Diemer, Emma Lou (1927—)

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Diemer, Emma Lou (1927—)

American musician, composer of over 150 pieces, especially known for her church music. Born in Kansas City, Missouri, on November 24, 1927; daughter of George Willis and Myrtle (Casebolt) Diemer; studied with Paul Hindemith, Howard Hanson, Roger Sessions, and Ernst Toch; studied at the Kansas City Conservatory; awarded a Fulbright Fellowship to study composition and piano at the Royal Conservatory in Brussels, Belgium; received her bachelor and masters degrees from Yale University; received Doctor of Philosophy in composition from the Eastman School of Music.

While in high school, Emma Lou Diemer began to compose music. "During that time I decided to write music that avoided tonality," she wrote, "although I was not familiar with twelve tone music. So, I wrote my first piece and didn't repeat notes and it sounded very dissonant." Her musical abilities gained her admittance to Yale where she studied with Paul Hindemith and was awarded a Fulbright Scholarship to study composition. From 1959 to 1961, after receiving her Ph.D., Diemer was composer-in-residence for the Arlington, Virginia, secondary schools. She resumed this role in the Baltimore Public Schools from 1964 to 1965 while continuing to produce a steady stream of works for choral groups, orchestras, bands, solo instruments, and chamber groups.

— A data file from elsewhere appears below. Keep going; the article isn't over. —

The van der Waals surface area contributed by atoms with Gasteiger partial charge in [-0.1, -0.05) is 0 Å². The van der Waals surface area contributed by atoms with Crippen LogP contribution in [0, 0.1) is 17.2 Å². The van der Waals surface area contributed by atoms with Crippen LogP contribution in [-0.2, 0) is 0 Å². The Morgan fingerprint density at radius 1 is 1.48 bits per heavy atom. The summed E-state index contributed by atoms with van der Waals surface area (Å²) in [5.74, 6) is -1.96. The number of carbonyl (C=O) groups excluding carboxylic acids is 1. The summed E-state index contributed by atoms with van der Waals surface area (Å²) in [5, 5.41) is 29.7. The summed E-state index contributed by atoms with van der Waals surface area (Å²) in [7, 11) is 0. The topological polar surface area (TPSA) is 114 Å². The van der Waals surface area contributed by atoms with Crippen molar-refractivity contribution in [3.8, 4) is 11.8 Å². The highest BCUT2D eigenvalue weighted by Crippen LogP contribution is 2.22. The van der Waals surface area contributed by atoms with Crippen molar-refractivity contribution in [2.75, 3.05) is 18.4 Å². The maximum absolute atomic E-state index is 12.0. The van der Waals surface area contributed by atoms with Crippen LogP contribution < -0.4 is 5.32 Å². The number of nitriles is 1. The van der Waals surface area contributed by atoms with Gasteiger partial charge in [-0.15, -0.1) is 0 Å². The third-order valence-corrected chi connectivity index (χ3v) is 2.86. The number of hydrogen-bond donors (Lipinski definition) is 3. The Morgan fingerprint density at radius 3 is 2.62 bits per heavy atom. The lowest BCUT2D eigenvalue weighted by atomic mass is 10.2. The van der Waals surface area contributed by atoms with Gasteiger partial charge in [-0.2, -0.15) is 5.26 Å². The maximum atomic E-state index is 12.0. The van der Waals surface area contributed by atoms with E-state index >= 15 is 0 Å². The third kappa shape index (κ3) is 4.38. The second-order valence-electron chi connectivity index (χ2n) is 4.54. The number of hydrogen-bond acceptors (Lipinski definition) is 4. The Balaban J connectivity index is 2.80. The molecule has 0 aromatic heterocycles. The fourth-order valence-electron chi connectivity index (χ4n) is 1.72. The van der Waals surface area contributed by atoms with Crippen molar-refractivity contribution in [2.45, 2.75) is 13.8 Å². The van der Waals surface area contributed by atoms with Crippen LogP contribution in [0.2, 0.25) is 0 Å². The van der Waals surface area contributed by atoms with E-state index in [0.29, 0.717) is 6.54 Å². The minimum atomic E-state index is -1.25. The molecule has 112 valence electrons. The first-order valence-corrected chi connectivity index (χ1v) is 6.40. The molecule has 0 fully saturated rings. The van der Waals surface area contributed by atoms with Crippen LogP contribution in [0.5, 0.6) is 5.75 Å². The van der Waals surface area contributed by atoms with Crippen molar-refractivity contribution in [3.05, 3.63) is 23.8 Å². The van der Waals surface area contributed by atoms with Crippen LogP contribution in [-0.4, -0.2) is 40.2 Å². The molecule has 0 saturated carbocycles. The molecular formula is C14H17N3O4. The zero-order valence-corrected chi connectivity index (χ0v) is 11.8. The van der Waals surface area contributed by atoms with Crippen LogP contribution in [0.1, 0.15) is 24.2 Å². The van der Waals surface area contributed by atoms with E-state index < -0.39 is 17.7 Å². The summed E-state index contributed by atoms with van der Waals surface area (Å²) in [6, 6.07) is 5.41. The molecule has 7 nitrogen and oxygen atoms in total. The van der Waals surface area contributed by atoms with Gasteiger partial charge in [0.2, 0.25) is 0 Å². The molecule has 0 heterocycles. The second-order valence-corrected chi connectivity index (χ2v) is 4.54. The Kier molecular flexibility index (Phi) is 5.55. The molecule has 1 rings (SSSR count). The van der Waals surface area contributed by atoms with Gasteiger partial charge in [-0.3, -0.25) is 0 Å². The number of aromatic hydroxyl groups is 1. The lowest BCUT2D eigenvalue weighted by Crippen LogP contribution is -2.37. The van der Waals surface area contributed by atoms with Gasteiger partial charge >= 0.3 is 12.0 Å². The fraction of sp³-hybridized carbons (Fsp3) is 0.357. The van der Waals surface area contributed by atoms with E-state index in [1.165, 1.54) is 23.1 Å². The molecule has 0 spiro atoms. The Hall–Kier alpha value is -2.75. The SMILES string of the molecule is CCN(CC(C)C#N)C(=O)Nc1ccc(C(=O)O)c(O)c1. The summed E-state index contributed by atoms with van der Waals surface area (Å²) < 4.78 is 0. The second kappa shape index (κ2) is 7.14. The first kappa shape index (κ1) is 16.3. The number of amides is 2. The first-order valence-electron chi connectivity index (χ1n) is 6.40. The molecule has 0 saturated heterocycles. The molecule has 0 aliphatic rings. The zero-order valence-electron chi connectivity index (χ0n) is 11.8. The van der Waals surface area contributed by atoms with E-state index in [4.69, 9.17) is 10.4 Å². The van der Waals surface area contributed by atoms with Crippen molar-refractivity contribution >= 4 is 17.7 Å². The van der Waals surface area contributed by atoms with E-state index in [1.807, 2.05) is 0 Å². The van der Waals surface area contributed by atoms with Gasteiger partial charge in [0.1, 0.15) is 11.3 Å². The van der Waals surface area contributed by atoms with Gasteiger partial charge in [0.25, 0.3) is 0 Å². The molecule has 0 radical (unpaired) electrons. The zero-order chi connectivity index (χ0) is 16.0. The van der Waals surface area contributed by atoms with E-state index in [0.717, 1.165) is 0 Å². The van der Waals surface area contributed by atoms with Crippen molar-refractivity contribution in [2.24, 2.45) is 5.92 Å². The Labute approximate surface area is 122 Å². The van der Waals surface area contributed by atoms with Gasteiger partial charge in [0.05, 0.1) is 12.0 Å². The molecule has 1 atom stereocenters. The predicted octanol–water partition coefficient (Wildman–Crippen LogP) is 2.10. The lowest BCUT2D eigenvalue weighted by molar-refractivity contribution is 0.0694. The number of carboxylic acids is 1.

Diemer felt that writing for non-professional musical groups was a sound discipline that helped her style. Her Three Anniversary Choruses performed by the South Carolina All-State Chorus in 1970 reflects this philosophy. She also maintained that the development of choruses in secondary schools throughout America was crucial to the development of musical life in the country. Her style has been described as simple and practical, singable and playable. At the same time, she was never afraid to develop new horizons. She was frequently commissioned to write compositions for many schools, churches, and special occasions. Throughout her career, Emma Lou Diemer supported herself through composition, a rare feat for composers in the 20th century.


Cohen, Aaron I. International Encyclopedia of Women Composers. 2 vols. NY: Books & Music (USA), 1987.

Morton, Brian, and Collins, Pamela. Contemporary Composers. Chicago: St. James Press, 1981.

John Haag , Athens, Georgia